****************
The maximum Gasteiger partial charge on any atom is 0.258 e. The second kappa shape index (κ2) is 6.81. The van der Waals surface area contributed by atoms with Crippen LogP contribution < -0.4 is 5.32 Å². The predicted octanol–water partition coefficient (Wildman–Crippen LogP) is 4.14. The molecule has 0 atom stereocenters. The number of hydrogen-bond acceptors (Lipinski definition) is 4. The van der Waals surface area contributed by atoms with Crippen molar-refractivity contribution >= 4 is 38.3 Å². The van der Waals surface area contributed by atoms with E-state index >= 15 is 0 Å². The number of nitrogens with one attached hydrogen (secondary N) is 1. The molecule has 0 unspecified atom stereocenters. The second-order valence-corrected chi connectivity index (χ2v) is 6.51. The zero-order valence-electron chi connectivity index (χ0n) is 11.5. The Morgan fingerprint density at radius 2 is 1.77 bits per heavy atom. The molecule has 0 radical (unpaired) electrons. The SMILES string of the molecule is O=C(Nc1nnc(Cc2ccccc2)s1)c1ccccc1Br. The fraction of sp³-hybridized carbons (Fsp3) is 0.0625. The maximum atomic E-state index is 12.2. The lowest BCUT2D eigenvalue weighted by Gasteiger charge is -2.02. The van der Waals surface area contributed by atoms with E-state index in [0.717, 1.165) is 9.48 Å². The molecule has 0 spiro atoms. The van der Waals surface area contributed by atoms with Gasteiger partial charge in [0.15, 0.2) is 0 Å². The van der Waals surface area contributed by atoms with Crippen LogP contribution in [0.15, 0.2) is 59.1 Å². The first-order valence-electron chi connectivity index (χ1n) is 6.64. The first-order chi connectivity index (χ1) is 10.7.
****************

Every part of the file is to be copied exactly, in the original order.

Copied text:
The maximum Gasteiger partial charge on any atom is 0.258 e. The second kappa shape index (κ2) is 6.81. The van der Waals surface area contributed by atoms with Crippen LogP contribution < -0.4 is 5.32 Å². The predicted octanol–water partition coefficient (Wildman–Crippen LogP) is 4.14. The molecule has 0 atom stereocenters. The number of hydrogen-bond acceptors (Lipinski definition) is 4. The van der Waals surface area contributed by atoms with Crippen molar-refractivity contribution >= 4 is 38.3 Å². The van der Waals surface area contributed by atoms with E-state index >= 15 is 0 Å². The number of nitrogens with one attached hydrogen (secondary N) is 1. The molecule has 0 unspecified atom stereocenters. The second-order valence-corrected chi connectivity index (χ2v) is 6.51. The zero-order valence-electron chi connectivity index (χ0n) is 11.5. The Morgan fingerprint density at radius 2 is 1.77 bits per heavy atom. The molecule has 0 radical (unpaired) electrons. The SMILES string of the molecule is O=C(Nc1nnc(Cc2ccccc2)s1)c1ccccc1Br. The fraction of sp³-hybridized carbons (Fsp3) is 0.0625. The maximum atomic E-state index is 12.2. The lowest BCUT2D eigenvalue weighted by Gasteiger charge is -2.02. The van der Waals surface area contributed by atoms with E-state index in [0.717, 1.165) is 9.48 Å². The molecule has 0 spiro atoms. The van der Waals surface area contributed by atoms with Gasteiger partial charge in [0.15, 0.2) is 0 Å². The van der Waals surface area contributed by atoms with Crippen LogP contribution in [0.15, 0.2) is 59.1 Å². The first-order valence-electron chi connectivity index (χ1n) is 6.64. The first-order chi connectivity index (χ1) is 10.7.